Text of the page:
OK. But Paul Simon couldn't of babbled Troubled Waters. Of even Phil and Don doing Wake Up Little Susie. Or... the Shirelles singing:

 

Tonight you're mine completely

You give you love so sweetly

Tonight the light of love is in your eyes

But will you love me tomorrow?

 

Couldn't babble that and have it hit every girl in America over head with a great connection. So, actaully, I disagree. Words and music.

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And this bums me out in the worst way because I'm sadly way better with words than I am with music...which just depresses me so.


But seriously. Don't worry about the words so much. Worry about the song.

The words don't have to be good. They only need to be as good as the song requires...

 

 

Words connect the listener to the song.

Words can impact a simple song with no substance.

A really good/weird haunting voice can almost make anything sound good.

The singer's *isms* also play a role in this.

 

The cranberries wrote simple-poopy songs and her voice

in each B side was just delicious to listen to (just an example)

 

It sounds like you write the music first then write lyrics?

This can be considered back-asswards (then again I do it too) :facepalm:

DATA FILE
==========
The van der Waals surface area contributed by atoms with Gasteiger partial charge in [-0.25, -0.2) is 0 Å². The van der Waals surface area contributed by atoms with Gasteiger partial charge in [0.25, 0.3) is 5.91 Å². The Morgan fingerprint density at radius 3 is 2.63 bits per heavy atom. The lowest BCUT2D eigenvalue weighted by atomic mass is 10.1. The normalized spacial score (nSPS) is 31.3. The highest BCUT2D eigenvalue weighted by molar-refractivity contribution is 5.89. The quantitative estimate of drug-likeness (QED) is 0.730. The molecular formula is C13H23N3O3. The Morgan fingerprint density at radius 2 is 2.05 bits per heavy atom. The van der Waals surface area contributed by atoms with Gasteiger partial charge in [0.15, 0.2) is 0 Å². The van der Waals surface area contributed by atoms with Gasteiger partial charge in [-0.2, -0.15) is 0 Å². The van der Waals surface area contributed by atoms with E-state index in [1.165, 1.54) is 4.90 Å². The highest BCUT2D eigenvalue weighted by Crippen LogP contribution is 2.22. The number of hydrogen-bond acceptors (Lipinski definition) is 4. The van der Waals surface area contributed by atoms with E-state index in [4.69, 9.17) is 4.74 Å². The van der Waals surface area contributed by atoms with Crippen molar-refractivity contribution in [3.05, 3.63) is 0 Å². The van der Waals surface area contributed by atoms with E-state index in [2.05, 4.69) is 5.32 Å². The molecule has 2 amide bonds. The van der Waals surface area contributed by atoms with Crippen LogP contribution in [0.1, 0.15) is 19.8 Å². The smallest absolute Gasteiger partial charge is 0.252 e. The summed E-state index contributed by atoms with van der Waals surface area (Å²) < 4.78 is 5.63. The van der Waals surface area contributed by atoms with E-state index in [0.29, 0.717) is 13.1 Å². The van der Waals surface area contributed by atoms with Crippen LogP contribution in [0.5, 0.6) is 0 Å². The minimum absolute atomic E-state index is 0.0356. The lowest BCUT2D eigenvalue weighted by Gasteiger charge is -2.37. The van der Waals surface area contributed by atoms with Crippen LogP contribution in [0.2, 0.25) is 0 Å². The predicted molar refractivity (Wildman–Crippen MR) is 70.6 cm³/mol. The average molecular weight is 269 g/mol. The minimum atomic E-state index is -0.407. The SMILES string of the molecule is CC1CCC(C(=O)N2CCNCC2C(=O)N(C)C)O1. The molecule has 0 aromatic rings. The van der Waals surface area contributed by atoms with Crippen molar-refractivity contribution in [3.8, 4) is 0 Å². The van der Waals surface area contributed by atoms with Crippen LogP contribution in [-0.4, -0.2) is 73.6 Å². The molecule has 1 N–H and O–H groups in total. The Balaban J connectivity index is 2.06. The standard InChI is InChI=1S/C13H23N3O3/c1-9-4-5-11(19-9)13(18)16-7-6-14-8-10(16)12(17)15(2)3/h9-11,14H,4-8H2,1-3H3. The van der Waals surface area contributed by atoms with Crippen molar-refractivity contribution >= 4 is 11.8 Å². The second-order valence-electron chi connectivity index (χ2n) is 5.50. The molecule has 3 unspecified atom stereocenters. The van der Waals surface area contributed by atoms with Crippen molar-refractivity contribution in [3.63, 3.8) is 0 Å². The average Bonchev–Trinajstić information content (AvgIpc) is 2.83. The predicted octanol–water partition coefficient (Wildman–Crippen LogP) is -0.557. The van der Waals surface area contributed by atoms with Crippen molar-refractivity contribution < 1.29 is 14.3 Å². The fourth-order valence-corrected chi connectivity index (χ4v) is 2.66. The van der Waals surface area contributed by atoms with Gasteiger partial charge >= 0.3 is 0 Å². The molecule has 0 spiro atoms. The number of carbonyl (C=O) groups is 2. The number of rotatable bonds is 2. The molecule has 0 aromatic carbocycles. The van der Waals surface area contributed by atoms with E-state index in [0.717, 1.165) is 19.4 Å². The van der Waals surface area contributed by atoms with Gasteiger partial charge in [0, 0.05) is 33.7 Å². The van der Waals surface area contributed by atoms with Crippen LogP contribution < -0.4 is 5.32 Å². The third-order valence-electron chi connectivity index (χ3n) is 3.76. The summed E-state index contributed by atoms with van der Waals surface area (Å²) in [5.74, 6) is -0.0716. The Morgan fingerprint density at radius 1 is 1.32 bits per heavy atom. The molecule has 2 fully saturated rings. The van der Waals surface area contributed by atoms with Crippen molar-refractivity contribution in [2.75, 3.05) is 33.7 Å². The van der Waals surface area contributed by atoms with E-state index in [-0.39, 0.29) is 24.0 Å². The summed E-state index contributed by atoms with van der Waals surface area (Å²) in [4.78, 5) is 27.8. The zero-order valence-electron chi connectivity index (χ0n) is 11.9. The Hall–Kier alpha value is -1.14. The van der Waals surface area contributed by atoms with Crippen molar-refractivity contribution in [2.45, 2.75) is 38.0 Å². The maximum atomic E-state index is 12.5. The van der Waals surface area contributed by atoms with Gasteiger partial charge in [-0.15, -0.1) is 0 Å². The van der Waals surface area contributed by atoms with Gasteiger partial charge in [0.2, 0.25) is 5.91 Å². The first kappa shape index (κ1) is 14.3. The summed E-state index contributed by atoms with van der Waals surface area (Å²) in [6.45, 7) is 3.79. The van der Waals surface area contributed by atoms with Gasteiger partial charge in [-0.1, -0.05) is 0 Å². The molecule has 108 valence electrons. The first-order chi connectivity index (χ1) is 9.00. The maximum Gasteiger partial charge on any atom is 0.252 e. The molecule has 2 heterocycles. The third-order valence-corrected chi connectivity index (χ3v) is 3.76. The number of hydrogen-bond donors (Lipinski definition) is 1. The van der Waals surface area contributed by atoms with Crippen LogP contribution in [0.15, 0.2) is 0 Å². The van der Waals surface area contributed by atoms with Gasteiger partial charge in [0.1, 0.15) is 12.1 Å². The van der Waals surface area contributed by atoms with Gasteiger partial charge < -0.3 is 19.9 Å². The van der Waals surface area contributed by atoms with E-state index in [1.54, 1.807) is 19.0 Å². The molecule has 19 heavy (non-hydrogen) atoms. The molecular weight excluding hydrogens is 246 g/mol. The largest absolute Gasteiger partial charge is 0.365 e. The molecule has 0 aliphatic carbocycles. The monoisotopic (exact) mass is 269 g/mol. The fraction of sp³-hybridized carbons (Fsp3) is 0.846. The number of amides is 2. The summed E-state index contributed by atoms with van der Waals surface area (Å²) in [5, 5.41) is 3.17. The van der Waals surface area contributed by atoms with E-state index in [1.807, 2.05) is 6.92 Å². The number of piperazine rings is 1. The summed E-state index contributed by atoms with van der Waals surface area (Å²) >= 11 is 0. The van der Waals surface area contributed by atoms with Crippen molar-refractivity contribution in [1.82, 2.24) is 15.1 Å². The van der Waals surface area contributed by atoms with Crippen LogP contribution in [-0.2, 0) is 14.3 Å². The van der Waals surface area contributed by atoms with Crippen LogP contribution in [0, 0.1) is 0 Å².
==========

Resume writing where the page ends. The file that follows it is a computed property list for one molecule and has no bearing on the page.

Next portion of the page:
Still, an idea, feeling or event will give good direction.

Maybe you missed my post on the matter? lol;)

 

 

http://acapella.harmony-central.com/showpost.php?p=41320497&postcount=12

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I say this because I was trying to cover one of my favorite songs last night - Daylight by Matt & Kim - I understand maybe every fourth word that cat is saying. And I can't cover it because I can't repeat what he's saying... It's madness... the words are terrible... "In the Daylight I don't Pick Up My Phone" - that's all he needed...that's tight... he coulda babbled the rest of the thing...

 

 

Make up your own words and cover the song anyway if you really like it. If you can't understand what he's saying, odds are no one else will know any better, either. And if they do, let them correct you after the set is over.

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Why do you think Simon's a "genius songwriter"?